Great Acoustics

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Click to donate toward Step Out: Walk to Stop Diabetes

P.E.I stands for Prince Edward Island, a tiny little…well..you guessed it, island in the Maritimes where I grew up. I’m not sure who decided that we–my grandmother, my mother and I–were going to go hit the road and take the ferry for a little trip to P.E.I. My mother liked to wander for her own reasons and I suspect my grandmother did too, she just didn’t get the chance to do so often. So I assume they managed to get me to stop chasing shiny things long enough to bundle all of us up in the car for the entire day or so to take the trip.

All I recall about P.E.I is that it was hilly and green and that there were a lot of sheep and cows. Miles upon miles of little grass tufts with rocks interspersed, and me in the back seat with Grandma and Mom in the front. I think that like most kids? I was absolutely bored to tears. Though a lot of that boredom was broken up by stopping along the way to eat and get out and wander around.

There are many truck stops along the way, and Truck stops were notorious for big plates, good food, big personalities, a little bit of history most often and quick convenience. We stopped along the way for supper at this little place with warm yellowing tiles. Padded blue stools lined along a diner-like bar where several gargantuan, bear-like fellows were hunkered down over their coffee and meals. Every one there was male, and they couldn’t get any more Hollywood  burly trucking man stereotypical if they tried. It was oddly very quiet when we walked in and I could sense that my mother and my grandmother were a little discomforted–but they were hungry, and food was here.

We ordered drinks. Now, it wasn’t entirely silent–it’s a diner. There’s the sounds kitchens make with clinking dishes, rattling silverware, steam from frying pans and the soft foot-pads of waiters and waitresses. It was just that when we entered it was as if we’d come into a diner-library. The men along the counter murmured and those in the booths were relatively soft spoken. We sidled into a pale yellow, plush booth and table, I was across from my mother and grandmother.

We ordered and got our drinks first. I guess my mother got something carbonated–probably pepsi or root beer–and she was relatively thirsty. More than half of that glass was gone in a few gulps while my grandmother talked about the things they’d seen and the pictures they’d gotten on the trip. My mother, listening, put down the glass and turned to her. My grandmother as far as I know, had always been the quintessential little old lady with mostly old fashioned ideas about some things-but relatively approachable about others. Nanny’s hair was never not permed, she always had lipstick or lip gloss on, her nails were always clean and shaped, her clothes were always as clean as they could be.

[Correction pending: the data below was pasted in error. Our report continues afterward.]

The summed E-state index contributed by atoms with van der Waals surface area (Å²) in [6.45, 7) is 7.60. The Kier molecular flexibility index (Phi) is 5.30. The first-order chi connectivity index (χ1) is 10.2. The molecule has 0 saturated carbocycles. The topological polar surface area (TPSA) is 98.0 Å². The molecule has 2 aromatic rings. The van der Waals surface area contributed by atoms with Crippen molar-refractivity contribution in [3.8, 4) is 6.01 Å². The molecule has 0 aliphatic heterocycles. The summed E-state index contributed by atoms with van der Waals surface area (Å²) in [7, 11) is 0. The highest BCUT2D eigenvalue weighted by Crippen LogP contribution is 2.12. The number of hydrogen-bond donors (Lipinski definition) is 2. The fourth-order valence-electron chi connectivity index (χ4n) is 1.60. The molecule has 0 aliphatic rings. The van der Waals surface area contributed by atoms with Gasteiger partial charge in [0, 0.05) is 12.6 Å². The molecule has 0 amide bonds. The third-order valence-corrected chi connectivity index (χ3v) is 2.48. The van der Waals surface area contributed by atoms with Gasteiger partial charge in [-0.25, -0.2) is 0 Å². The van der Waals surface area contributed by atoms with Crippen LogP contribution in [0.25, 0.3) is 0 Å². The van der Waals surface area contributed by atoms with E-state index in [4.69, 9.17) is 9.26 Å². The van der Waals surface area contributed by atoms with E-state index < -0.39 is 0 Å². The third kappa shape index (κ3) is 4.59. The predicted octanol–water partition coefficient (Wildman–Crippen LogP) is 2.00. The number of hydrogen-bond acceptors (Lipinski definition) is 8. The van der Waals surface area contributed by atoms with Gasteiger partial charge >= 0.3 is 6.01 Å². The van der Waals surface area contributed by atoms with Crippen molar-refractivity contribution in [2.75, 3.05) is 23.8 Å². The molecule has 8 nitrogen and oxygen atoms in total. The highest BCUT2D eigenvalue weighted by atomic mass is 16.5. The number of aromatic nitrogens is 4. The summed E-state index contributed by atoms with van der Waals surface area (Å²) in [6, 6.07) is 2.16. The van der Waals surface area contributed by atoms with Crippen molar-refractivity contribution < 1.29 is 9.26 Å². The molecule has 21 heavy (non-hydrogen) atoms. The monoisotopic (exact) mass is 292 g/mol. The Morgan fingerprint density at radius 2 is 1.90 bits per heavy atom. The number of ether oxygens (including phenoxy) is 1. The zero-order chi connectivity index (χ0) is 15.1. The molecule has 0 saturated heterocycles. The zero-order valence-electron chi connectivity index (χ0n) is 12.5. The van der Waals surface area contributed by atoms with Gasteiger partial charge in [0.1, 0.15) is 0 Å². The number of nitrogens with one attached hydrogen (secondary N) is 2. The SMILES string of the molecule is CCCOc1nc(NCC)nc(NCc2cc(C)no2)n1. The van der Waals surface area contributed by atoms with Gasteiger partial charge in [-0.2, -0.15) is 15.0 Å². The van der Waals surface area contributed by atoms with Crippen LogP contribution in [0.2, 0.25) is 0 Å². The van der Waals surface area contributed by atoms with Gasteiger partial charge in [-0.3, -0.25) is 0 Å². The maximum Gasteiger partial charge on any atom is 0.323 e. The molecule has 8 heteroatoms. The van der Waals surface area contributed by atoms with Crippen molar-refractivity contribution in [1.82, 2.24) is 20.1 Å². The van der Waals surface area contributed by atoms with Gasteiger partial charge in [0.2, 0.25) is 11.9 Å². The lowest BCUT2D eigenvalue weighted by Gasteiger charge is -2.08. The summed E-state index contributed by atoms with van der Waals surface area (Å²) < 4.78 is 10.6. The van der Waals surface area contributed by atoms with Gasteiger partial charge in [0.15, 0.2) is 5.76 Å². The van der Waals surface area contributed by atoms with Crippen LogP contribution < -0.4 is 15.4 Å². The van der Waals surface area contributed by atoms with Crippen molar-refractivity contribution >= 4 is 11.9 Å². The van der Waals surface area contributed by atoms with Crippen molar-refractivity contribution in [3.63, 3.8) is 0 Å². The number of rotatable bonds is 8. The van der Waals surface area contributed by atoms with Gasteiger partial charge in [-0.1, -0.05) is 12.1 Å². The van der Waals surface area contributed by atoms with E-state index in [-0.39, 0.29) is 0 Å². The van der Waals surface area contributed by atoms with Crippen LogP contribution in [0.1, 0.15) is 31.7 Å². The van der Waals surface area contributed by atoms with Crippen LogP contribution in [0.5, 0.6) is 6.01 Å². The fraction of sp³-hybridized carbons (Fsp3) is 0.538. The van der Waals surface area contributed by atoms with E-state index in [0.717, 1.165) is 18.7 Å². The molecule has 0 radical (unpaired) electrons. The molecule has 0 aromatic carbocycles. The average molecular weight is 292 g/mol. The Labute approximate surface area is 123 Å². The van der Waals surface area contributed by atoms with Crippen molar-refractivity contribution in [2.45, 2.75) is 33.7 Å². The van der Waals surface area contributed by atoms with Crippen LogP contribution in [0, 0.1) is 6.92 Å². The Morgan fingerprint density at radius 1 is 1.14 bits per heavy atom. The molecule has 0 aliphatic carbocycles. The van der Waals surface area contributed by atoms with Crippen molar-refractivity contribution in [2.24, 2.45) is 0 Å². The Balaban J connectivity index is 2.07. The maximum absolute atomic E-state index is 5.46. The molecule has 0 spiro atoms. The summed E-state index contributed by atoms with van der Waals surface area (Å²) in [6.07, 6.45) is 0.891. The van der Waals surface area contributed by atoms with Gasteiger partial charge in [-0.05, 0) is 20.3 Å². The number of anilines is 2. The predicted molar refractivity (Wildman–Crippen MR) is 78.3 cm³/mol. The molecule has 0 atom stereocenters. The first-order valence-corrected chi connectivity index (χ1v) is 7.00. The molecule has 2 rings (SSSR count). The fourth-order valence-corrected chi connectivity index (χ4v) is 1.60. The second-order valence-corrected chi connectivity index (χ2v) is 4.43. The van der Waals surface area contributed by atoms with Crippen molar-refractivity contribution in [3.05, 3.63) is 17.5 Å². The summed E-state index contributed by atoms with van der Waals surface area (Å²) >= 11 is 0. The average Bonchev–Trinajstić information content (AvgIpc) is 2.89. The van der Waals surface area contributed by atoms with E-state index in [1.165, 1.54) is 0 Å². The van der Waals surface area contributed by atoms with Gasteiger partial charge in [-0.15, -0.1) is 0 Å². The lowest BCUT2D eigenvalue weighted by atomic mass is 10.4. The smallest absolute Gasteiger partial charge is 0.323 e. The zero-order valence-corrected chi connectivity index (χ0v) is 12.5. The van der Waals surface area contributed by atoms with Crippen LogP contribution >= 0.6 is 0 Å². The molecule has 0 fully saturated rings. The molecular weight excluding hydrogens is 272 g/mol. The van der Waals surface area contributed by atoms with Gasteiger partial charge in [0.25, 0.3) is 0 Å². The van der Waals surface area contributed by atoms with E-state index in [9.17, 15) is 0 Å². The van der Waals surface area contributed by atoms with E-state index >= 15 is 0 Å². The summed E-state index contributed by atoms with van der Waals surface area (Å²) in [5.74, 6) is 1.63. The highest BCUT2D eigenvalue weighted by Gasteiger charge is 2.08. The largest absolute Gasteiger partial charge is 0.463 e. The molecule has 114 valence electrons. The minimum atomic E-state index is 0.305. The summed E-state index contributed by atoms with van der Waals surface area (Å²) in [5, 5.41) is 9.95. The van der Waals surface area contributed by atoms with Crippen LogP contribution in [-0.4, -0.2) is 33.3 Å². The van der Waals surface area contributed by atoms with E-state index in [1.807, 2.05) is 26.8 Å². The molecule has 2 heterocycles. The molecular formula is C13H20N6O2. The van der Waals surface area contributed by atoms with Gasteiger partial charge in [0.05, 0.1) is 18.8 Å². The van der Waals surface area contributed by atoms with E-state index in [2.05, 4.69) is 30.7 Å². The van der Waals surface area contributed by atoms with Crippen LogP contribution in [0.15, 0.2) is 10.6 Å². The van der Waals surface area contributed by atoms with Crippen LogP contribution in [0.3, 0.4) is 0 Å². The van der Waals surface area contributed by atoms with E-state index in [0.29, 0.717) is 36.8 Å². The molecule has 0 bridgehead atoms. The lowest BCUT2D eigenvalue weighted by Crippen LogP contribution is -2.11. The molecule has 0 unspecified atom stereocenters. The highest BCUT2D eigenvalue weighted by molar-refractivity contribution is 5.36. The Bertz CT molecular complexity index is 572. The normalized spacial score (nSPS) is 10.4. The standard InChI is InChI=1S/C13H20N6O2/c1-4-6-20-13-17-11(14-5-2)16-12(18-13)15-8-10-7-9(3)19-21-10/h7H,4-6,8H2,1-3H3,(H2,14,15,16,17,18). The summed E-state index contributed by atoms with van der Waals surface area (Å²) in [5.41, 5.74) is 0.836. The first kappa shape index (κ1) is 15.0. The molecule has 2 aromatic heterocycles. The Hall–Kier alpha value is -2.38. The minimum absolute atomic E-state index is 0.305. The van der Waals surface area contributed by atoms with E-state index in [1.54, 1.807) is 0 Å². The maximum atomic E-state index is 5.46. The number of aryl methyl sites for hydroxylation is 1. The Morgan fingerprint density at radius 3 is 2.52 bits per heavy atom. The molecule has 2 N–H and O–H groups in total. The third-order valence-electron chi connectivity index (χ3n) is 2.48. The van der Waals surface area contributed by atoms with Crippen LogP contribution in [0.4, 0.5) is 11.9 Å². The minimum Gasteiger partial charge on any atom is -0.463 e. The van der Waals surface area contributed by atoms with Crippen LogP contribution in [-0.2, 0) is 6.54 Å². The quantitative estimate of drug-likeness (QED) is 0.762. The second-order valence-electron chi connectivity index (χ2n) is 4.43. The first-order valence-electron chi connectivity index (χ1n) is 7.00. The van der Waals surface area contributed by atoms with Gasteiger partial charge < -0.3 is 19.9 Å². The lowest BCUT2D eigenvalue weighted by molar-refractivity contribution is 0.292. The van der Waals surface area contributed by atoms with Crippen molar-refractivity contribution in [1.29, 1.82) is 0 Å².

So my mother, who had listened all this time turned to say something in reply to my grandmother, opened her mouth and–

AaaarrrrrrrrrrrrrrrrRrarararaRARAr
arRRRR
RRRRRRRRRRRRRRRRRRRUU
UUUUUUUUUUUUUUUUUUUUUUURR
RRRRRRRRRRRRAPP
PAPAPAURP!

A hush filled the room.
The waiters and waitresses froze in place like deer hearing a car horn.
The big, burly trucker men along the diner counter all fell  silent, rolling wide eyes to each other and then hesitantly looking over their shoulder toward the three of us who were so stunned we were slack-jawed in the booth. They seemed in a state of both awe and worship-fullness.
The people seated in booths near us made a mixture of stunned, surprised, disgusted and proud faces all at once.

My mother–my delicate, pretty, tiny little mother had let loose a belch that had rung proudly across the diner so much as to make the metal in the booth tables and stools ring. Darting a glance left and right after the ringing of her burp had long faded but conversation had not yet begun my mother reached up, patted her mouth and said in a very proper, demuer voice, “Oops. Pardon me.”

And that is when we all lost it.

We never remembered the P.E.I trip honestly. But anytime we talk about it, one thing we did remember was the belch heard ’round the the diner.




Help pay for Mel's tattoo in memory of her mother
[box type=”bio”] Melissa Pence is wife to the husband and wife team here behind 2 phatgeeks. On December 11th, 2011, Melissa lost her mother to a long, difficult battle to diabetes. In her memory, Melissa is blogging 24 hours in order to raise funds for her through the organization: Step Out: End to Walk Diabetes, and for the personal goal to finish a humming bird tattoo on her right arm in memory of her mother. [/box]

About the author: Pinkatron2000

Pinkatron2000